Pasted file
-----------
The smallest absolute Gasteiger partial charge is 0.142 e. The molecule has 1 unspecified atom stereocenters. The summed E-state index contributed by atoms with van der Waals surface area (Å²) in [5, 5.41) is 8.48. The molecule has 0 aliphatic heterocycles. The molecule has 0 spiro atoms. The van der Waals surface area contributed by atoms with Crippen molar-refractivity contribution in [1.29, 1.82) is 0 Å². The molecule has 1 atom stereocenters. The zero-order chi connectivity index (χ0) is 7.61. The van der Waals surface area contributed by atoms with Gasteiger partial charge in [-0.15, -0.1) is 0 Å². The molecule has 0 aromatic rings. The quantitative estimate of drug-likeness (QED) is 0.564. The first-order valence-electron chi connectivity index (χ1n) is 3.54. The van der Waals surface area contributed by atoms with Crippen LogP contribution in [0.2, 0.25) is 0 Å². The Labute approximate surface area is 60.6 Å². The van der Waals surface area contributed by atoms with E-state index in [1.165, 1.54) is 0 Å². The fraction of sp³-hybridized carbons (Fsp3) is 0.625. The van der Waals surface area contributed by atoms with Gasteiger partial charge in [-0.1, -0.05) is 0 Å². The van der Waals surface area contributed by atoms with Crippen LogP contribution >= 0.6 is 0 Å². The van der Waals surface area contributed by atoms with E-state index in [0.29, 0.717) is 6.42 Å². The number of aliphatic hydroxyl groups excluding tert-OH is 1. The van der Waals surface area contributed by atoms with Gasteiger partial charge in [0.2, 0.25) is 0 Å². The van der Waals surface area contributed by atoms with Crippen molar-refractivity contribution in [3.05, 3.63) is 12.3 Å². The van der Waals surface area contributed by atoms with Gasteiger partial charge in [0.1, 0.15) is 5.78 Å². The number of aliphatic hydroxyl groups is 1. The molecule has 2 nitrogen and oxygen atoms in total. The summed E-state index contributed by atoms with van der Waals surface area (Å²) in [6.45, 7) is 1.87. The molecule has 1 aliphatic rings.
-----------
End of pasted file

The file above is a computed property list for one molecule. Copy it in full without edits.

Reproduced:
The smallest absolute Gasteiger partial charge is 0.142 e. The molecule has 1 unspecified atom stereocenters. The summed E-state index contributed by atoms with van der Waals surface area (Å²) in [5, 5.41) is 8.48. The molecule has 0 aliphatic heterocycles. The molecule has 0 spiro atoms. The van der Waals surface area contributed by atoms with Crippen molar-refractivity contribution in [1.29, 1.82) is 0 Å². The molecule has 1 atom stereocenters. The zero-order chi connectivity index (χ0) is 7.61. The van der Waals surface area contributed by atoms with Gasteiger partial charge in [-0.15, -0.1) is 0 Å². The molecule has 0 aromatic rings. The quantitative estimate of drug-likeness (QED) is 0.564. The first-order valence-electron chi connectivity index (χ1n) is 3.54. The van der Waals surface area contributed by atoms with Crippen LogP contribution in [0.2, 0.25) is 0 Å². The Labute approximate surface area is 60.6 Å². The van der Waals surface area contributed by atoms with E-state index in [1.165, 1.54) is 0 Å². The fraction of sp³-hybridized carbons (Fsp3) is 0.625. The van der Waals surface area contributed by atoms with Gasteiger partial charge in [-0.1, -0.05) is 0 Å². The van der Waals surface area contributed by atoms with Crippen LogP contribution >= 0.6 is 0 Å². The van der Waals surface area contributed by atoms with E-state index in [0.29, 0.717) is 6.42 Å². The number of aliphatic hydroxyl groups excluding tert-OH is 1. The van der Waals surface area contributed by atoms with Gasteiger partial charge in [0.2, 0.25) is 0 Å². The van der Waals surface area contributed by atoms with Crippen molar-refractivity contribution in [3.05, 3.63) is 12.3 Å². The van der Waals surface area contributed by atoms with Gasteiger partial charge in [0.1, 0.15) is 5.78 Å². The number of aliphatic hydroxyl groups is 1. The molecule has 2 nitrogen and oxygen atoms in total. The summed E-state index contributed by atoms with van der Waals surface area (Å²) in [6.45, 7) is 1.87. The molecule has 1 aliphatic rings.